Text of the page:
The letter comes after the central bank on December 1 last year had sought an explanation from the 25-year-old NBFI over the multitude of irregularities unearthed by a BB inspection team
The Bangladesh Bank is now combing over the 120-odd pages of explanation that Uttara Finance and Investment has sent over its huge irregularities that were disinterred by a central bank inspection team.
No explanation is sufficient in response to the queries about the irregularities, said SM Shamsul Arefin, managing director of Uttara Finance, in the cover letter to the file sent on January 5.
“We are offering you apology that such types of mistakes will not happen in the future,” the letter read.
The letter comes after the central bank on December 1 last year had sought an explanation from the 25-year-old NBFI, where automobile distribution giant Uttara Motors has a substantial stake, over the multitude of irregularities unearthed by a three-member BB inspection team by going over its books until 2019.
The irregularities include lending money to director’s company without any application, paying huge amounts of cash to its chairman for no concrete reason, creating fake loans to pave the way for Uttara Group to withdraw Tk 335 crore, the managing director taking out money without any approval, concealing information of its directors using its coffers for personal needs, use of additional floor space owned by one of the directors without the BB permission.
The anomalies amount to about Tk 6,000 crore, according to the inspection report, which Dhaka Tribune has a copy of.
“No apology is acceptable in this case. The Bangladesh Bank is now examining their reply,” said Md. Serajul Islam, spokesperson of the central bank, yesterday.
If Uttara Finance’s response is not satisfactory, legal action will be taken against them, he added.
“We offered an apology to the central bank as we made some mistakes -- we are not angels that we can’t do no wrong,” Arefin told Dhaka Tribune yesterday.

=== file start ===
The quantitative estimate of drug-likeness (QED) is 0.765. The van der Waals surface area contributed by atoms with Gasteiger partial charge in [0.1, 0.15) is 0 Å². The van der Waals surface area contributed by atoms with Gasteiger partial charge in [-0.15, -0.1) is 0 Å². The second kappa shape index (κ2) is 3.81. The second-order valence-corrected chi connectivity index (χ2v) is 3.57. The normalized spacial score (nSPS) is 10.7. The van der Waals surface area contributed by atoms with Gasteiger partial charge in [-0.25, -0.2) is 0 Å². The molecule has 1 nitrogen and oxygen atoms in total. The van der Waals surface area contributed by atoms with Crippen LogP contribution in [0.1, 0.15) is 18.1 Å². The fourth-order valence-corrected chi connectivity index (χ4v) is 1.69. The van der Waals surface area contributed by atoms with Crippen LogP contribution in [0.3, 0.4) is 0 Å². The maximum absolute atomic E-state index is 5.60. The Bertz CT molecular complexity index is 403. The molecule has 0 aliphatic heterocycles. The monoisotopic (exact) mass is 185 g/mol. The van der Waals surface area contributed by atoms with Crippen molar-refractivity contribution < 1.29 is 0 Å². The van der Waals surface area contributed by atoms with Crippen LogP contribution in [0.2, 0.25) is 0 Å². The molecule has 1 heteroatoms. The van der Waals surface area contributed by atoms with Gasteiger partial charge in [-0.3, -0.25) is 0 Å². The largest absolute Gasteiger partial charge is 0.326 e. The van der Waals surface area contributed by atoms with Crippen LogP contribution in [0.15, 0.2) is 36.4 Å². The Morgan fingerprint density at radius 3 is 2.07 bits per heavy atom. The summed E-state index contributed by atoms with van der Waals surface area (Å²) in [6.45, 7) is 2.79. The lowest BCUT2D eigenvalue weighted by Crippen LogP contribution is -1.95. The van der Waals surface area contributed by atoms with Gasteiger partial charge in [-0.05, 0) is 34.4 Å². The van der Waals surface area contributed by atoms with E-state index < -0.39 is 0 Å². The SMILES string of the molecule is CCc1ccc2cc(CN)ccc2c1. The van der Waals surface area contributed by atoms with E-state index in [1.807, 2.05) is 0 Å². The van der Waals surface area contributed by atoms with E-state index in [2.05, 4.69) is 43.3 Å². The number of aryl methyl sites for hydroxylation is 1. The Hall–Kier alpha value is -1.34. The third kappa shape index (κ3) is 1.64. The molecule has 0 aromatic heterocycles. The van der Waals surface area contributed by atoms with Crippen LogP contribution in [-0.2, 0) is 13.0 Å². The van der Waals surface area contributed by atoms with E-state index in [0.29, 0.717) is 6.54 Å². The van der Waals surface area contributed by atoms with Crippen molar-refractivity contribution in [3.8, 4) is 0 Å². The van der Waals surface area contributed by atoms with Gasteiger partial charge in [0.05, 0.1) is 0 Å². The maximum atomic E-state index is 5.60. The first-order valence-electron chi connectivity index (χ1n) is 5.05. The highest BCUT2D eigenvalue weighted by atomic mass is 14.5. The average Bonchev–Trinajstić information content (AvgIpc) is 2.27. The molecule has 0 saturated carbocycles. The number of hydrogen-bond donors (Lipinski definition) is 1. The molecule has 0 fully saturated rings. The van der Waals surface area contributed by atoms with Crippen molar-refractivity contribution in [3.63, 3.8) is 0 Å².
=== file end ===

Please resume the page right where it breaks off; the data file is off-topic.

The NBFI will call a press conference today to clarify the matter, he added.
Meanwhile, the news of operational transgressions of Uttara Finance, which has been listed since 1997, has had an ill effect on its peers: the share prices of 17 out of 22 NBFIs have taken a beating yesterday.
And shares of seven listed NBFIs -- Bangladesh Industrial Finance, Fareast Finance, FAS Finance, First Finance, International Leasing, Premier Leasing, Prime Finance and Union Capital -- were trading at less than their face value of Tk 10.
Shares of Uttara Finance, which shed about 28.2 per cent over the past two years, closed at Tk 49.7 yesterday, down 1.78 per cent from the previous trading session.
The sector, which contributed to 4.6 per cent of the total turnover of the Dhaka Stock Exchange last year, was already suffering for the liquidation of People's Leasing, the problems at International Leasing and the rising default loans. And now came another bout of bad news.
Default loans at the 33 NBFIs soared 15 per cent from the previous quarter to Tk 10,244.7 crore between July and September despite the loan moratorium facility offered by the central bank.
At the end of the third quarter of 2020, the NBFIs’ bad loans accounted for about 15.5 per cent of their total outstanding loans of Tk 66,215.4 crore, according to data from the central bank. Three months earlier, default loans accounted for 13.3 per cent of the outstanding loans.
To put things into perspective, default loans soared 49.8 per cent from a year earlier at the NBFIs.
“The Bangladesh Bank is the primary regulatory body of the sector. We are waiting to see what action it takes in this regard,” said Shibli Rubayat-Ul-Islam, chairman of the Bangladesh Securities and Exchange Commission.
The securities regulator will take action considering the interests of the stock investors.
“We are looking at the matter so seriously,” he added.
If any company performs badly, the entire sector is affected, said A Quadir Chowdhury, a former president of the Bangladesh Leasing and Finance Companies Association (BLFCA).
“The present state of the NBFI sector has been in the making for 10 years. This was due to unprofessional directors,” he added.
Of the 22 listed NBFIs, 16 are listed in the ‘A’ category, meaning they regularly provide dividends of more than 10 per cent to their shareholders.
There are two NBFIs in the B category, meaning they provided less than 10 per cent dividend. Four NBFIs provided no dividend in their last financial year and hence find themselves in the Z category.
Uttara Finance, which was established in 1995, was an ‘A’ category share: it provided 15 per cent cash and 5 per cent stock dividends for its 2019 financial year, in which it logged in 14.3 per cent higher profit of Tk 118.3 crore.
logged in losses of about Tk 15 crore
However, between July and September of last year, it logged in losses of about Tk 15 crore, in contrast to a profit of Tk 33.6 crore a year earlier.
At the end of September, Uttara Finance’s deposits stood at Tk 2,073.6 crore, up 8.7 per cent year-on-year.
Its loans stood at Tk 3,440.5crore at the end of September, in contrast to Tk 3,431.3 crore.